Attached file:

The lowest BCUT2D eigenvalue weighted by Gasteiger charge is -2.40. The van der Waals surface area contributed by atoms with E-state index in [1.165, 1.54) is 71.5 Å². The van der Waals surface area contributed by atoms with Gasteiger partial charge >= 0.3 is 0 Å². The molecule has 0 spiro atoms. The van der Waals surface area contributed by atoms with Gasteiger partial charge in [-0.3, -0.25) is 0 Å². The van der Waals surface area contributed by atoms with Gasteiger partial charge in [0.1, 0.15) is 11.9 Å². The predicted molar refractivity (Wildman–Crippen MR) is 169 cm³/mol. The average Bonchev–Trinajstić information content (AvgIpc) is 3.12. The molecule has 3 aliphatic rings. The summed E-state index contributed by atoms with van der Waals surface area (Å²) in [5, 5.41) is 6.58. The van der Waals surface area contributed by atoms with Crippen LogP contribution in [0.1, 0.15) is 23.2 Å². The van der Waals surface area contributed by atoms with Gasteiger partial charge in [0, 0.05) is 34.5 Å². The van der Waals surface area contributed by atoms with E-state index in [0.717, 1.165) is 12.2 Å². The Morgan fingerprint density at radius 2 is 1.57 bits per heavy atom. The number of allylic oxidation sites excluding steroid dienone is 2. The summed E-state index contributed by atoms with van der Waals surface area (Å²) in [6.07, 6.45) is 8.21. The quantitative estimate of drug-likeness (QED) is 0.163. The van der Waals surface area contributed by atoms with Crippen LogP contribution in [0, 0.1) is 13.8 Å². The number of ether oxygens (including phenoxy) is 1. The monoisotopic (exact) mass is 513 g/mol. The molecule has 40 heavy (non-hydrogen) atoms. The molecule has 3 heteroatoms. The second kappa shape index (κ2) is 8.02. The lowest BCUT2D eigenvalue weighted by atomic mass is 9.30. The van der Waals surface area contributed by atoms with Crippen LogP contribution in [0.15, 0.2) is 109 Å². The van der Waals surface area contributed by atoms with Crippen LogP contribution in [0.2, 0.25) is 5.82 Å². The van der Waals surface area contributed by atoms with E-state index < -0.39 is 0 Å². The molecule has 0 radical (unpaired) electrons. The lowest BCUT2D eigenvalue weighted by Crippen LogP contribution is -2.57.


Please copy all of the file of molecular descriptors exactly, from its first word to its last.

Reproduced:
The lowest BCUT2D eigenvalue weighted by Gasteiger charge is -2.40. The van der Waals surface area contributed by atoms with E-state index in [1.165, 1.54) is 71.5 Å². The van der Waals surface area contributed by atoms with Gasteiger partial charge >= 0.3 is 0 Å². The molecule has 0 spiro atoms. The van der Waals surface area contributed by atoms with Gasteiger partial charge in [-0.3, -0.25) is 0 Å². The van der Waals surface area contributed by atoms with Gasteiger partial charge in [0.1, 0.15) is 11.9 Å². The predicted molar refractivity (Wildman–Crippen MR) is 169 cm³/mol. The average Bonchev–Trinajstić information content (AvgIpc) is 3.12. The molecule has 3 aliphatic rings. The summed E-state index contributed by atoms with van der Waals surface area (Å²) in [5, 5.41) is 6.58. The van der Waals surface area contributed by atoms with Crippen LogP contribution in [0.1, 0.15) is 23.2 Å². The van der Waals surface area contributed by atoms with Gasteiger partial charge in [0, 0.05) is 34.5 Å². The van der Waals surface area contributed by atoms with E-state index in [0.717, 1.165) is 12.2 Å². The Morgan fingerprint density at radius 2 is 1.57 bits per heavy atom. The number of allylic oxidation sites excluding steroid dienone is 2. The summed E-state index contributed by atoms with van der Waals surface area (Å²) in [6.07, 6.45) is 8.21. The quantitative estimate of drug-likeness (QED) is 0.163. The van der Waals surface area contributed by atoms with Crippen LogP contribution in [0, 0.1) is 13.8 Å². The number of ether oxygens (including phenoxy) is 1. The monoisotopic (exact) mass is 513 g/mol. The molecule has 40 heavy (non-hydrogen) atoms. The molecule has 3 heteroatoms. The second kappa shape index (κ2) is 8.02. The lowest BCUT2D eigenvalue weighted by atomic mass is 9.30. The van der Waals surface area contributed by atoms with Crippen LogP contribution in [0.15, 0.2) is 109 Å². The van der Waals surface area contributed by atoms with Crippen LogP contribution in [0.2, 0.25) is 5.82 Å². The van der Waals surface area contributed by atoms with E-state index < -0.39 is 0 Å². The molecule has 0 radical (unpaired) electrons. The lowest BCUT2D eigenvalue weighted by Crippen LogP contribution is -2.57.